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Statewide Steller Sea Lion Pup Count Completed


November 01, 2005

NOAA Fisheries biologists announced Monday they found a small overall increase in Steller sea lion pup numbers in the endangered western population this year. However, they also found significant regional differences across the western stock's range from Prince William Sound to Attu Island, with some areas showing an increase while others decreased.

jpg Aerial view of Steller sea lions in pup count

Aerial photograph of the Steller sea lion rookery on Atkins Island taken in June 2005. Examples of four size-age classes of sea lions are circled: pups (blue), juvenile (yellow), adult females (purple), and adult males (bulls; red).
Photo: NOAA Fisheries

Scientists separate Steller sea lions into two populations at Longitude 144° west, the western and eastern populations. The eastern population, which stretches from Southeast Alaska through California, has increased by 2 percent per year over the last decade for adults and juveniles and 3 percent per year for pups. The western population inhabits the Gulf of Alaska, the Aleutian Islands and westward, and declined over 80% between the 1970s and 2000.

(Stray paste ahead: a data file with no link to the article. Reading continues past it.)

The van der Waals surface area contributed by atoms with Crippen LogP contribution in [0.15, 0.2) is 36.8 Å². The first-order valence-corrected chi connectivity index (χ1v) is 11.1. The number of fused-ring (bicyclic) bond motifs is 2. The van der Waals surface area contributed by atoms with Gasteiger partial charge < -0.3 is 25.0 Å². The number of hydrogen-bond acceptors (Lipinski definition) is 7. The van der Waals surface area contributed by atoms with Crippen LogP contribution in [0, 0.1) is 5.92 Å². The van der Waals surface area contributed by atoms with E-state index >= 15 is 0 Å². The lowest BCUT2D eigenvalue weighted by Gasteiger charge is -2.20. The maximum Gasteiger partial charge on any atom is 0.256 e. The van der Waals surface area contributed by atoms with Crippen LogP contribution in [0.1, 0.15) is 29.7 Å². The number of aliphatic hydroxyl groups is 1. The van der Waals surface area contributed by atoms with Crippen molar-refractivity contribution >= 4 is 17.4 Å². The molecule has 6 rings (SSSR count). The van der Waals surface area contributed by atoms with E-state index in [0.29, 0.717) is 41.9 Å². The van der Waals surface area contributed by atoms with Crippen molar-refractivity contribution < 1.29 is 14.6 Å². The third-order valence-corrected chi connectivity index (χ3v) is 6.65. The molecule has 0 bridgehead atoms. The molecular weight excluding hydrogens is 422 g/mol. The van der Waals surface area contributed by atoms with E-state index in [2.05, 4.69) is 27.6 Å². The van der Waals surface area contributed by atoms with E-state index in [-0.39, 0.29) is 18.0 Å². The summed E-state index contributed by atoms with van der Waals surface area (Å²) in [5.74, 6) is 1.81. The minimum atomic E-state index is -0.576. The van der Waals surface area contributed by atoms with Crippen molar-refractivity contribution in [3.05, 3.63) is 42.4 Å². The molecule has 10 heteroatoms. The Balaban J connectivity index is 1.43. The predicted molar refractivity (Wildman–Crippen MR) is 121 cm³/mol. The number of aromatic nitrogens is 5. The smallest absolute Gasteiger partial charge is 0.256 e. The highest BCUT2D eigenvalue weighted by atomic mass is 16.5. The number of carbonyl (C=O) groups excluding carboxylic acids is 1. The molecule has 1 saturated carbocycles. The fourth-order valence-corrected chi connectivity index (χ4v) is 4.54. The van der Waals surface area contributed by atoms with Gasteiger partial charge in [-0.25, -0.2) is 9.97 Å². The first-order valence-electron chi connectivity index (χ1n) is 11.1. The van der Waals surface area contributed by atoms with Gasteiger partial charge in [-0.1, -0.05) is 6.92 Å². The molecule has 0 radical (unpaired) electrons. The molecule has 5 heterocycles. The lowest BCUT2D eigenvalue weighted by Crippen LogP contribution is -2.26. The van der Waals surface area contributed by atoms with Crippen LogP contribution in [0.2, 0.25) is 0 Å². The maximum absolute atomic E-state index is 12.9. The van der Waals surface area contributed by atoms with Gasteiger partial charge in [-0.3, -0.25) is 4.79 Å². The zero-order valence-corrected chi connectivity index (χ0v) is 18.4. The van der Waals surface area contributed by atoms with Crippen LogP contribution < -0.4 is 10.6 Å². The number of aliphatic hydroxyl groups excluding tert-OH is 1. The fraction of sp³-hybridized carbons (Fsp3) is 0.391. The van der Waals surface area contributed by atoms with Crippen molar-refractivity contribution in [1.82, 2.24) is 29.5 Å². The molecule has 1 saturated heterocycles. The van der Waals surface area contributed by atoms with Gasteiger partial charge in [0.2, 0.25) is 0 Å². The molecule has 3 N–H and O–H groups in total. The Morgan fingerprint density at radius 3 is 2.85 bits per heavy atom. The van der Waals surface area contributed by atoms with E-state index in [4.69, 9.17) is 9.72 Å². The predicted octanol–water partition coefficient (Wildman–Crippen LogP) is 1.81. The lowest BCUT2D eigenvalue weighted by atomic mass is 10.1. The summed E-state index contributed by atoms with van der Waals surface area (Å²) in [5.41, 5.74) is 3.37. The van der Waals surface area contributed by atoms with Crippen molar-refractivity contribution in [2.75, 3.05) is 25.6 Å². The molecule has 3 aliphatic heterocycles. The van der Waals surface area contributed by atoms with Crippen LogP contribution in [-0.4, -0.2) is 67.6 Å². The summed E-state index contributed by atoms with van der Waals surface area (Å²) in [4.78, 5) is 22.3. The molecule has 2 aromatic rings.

This year's pup count for the western population shows that Gulf of Alaska pup counts have largely been stable since 2000. The largest regional decline in pup counts occurred in the western Aleutian Islands, while smaller declines were observed in the central Gulf of Alaska and central Aleutian Islands. The largest increase in the western stock occurred in the eastern Aleutian Islands, with smaller increases in the western and eastern Gulf of Alaska. Pup counts in southeast Alaska, part of the eastern population, also continued to increase.

"The recent increasing trends in [western stock] pup counts, while encouraging, are less than those observed in non-pup counts from 2000 to 2004. More research is necessary to determine if the slower rate of increase is due to declines in their ability to produce offspring or whether there is a greater proportion of juveniles in the Steller sea lion population," said Lowell Fritz, fishery research biologist.

Steller sea lions do not bear young until they are four or more years old, so increasing numbers of juveniles would not result in more pups until the juveniles reach breeding age.

The summer 2005 Steller sea lion pup production count included rookeries from Dixon Entrance to Attu Island. Aerial photography allowed the biologists to assess Alaska's rookeries in one summer instead of several research seasons. This is the first single season Alaska-wide Steller sea lion pup survey.

"Aerial photography allows us to survey most of Alaska's Steller sea lion rookeries in less than a month, and it may decrease the disturbance on rookeries", said Fritz.


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